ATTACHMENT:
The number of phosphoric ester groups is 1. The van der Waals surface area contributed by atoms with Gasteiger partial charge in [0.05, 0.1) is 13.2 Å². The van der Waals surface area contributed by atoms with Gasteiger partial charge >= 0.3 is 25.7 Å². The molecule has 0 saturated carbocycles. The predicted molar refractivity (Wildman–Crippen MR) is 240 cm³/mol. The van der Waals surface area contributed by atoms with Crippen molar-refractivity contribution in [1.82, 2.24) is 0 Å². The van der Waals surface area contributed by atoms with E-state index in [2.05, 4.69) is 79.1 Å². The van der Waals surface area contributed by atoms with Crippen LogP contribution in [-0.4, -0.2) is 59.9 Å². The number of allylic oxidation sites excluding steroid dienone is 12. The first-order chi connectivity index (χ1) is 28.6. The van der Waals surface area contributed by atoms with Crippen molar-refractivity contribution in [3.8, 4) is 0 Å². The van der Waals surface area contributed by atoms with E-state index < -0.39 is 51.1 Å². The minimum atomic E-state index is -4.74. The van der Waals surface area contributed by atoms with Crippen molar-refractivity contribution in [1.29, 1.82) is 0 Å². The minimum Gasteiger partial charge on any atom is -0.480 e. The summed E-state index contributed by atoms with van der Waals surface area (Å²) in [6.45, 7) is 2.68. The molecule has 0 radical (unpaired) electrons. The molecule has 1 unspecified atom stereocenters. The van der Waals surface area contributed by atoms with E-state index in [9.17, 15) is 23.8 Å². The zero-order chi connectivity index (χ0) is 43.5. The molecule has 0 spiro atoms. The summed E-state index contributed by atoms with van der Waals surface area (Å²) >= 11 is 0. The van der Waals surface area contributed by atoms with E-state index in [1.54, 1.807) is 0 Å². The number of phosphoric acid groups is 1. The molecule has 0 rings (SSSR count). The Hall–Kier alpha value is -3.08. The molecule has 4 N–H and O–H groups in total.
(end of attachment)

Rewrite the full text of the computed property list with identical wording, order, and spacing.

The number of phosphoric ester groups is 1. The van der Waals surface area contributed by atoms with Gasteiger partial charge in [0.05, 0.1) is 13.2 Å². The van der Waals surface area contributed by atoms with Gasteiger partial charge >= 0.3 is 25.7 Å². The molecule has 0 saturated carbocycles. The predicted molar refractivity (Wildman–Crippen MR) is 240 cm³/mol. The van der Waals surface area contributed by atoms with Crippen molar-refractivity contribution in [1.82, 2.24) is 0 Å². The van der Waals surface area contributed by atoms with E-state index in [2.05, 4.69) is 79.1 Å². The van der Waals surface area contributed by atoms with Crippen LogP contribution in [-0.4, -0.2) is 59.9 Å². The number of allylic oxidation sites excluding steroid dienone is 12. The first-order chi connectivity index (χ1) is 28.6. The van der Waals surface area contributed by atoms with Crippen molar-refractivity contribution in [3.8, 4) is 0 Å². The van der Waals surface area contributed by atoms with E-state index < -0.39 is 51.1 Å². The minimum atomic E-state index is -4.74. The van der Waals surface area contributed by atoms with Crippen molar-refractivity contribution in [1.29, 1.82) is 0 Å². The minimum Gasteiger partial charge on any atom is -0.480 e. The summed E-state index contributed by atoms with van der Waals surface area (Å²) in [6.45, 7) is 2.68. The molecule has 0 radical (unpaired) electrons. The molecule has 1 unspecified atom stereocenters. The van der Waals surface area contributed by atoms with E-state index in [9.17, 15) is 23.8 Å². The zero-order chi connectivity index (χ0) is 43.5. The molecule has 0 spiro atoms. The summed E-state index contributed by atoms with van der Waals surface area (Å²) >= 11 is 0. The van der Waals surface area contributed by atoms with E-state index in [1.54, 1.807) is 0 Å². The number of phosphoric acid groups is 1. The molecule has 0 rings (SSSR count). The Hall–Kier alpha value is -3.08. The molecule has 4 N–H and O–H groups in total.